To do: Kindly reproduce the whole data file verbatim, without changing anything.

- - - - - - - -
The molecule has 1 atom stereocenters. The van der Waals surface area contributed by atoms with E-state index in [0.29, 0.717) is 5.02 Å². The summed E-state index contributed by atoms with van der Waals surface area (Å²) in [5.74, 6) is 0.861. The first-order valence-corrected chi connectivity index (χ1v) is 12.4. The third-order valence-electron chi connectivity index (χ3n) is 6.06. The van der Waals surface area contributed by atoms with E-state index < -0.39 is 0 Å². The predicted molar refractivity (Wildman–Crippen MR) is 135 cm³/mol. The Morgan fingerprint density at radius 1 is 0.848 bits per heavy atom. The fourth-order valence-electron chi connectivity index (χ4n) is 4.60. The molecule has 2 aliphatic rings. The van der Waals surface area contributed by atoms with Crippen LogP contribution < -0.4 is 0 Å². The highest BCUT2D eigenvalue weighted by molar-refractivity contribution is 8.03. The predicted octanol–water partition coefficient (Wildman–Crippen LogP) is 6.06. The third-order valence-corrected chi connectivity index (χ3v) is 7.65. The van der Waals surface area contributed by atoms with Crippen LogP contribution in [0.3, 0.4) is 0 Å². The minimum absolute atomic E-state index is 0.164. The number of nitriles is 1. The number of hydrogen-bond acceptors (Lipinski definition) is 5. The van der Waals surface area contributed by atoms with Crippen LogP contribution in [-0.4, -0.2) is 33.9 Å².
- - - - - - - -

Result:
The molecule has 1 atom stereocenters. The van der Waals surface area contributed by atoms with E-state index in [0.29, 0.717) is 5.02 Å². The summed E-state index contributed by atoms with van der Waals surface area (Å²) in [5.74, 6) is 0.861. The first-order valence-corrected chi connectivity index (χ1v) is 12.4. The third-order valence-electron chi connectivity index (χ3n) is 6.06. The van der Waals surface area contributed by atoms with E-state index < -0.39 is 0 Å². The predicted molar refractivity (Wildman–Crippen MR) is 135 cm³/mol. The Morgan fingerprint density at radius 1 is 0.848 bits per heavy atom. The fourth-order valence-electron chi connectivity index (χ4n) is 4.60. The molecule has 2 aliphatic rings. The van der Waals surface area contributed by atoms with Crippen LogP contribution < -0.4 is 0 Å². The highest BCUT2D eigenvalue weighted by molar-refractivity contribution is 8.03. The predicted octanol–water partition coefficient (Wildman–Crippen LogP) is 6.06. The third-order valence-corrected chi connectivity index (χ3v) is 7.65. The van der Waals surface area contributed by atoms with Crippen LogP contribution in [0.3, 0.4) is 0 Å². The minimum absolute atomic E-state index is 0.164. The number of nitriles is 1. The number of hydrogen-bond acceptors (Lipinski definition) is 5. The van der Waals surface area contributed by atoms with Crippen LogP contribution in [-0.4, -0.2) is 33.9 Å².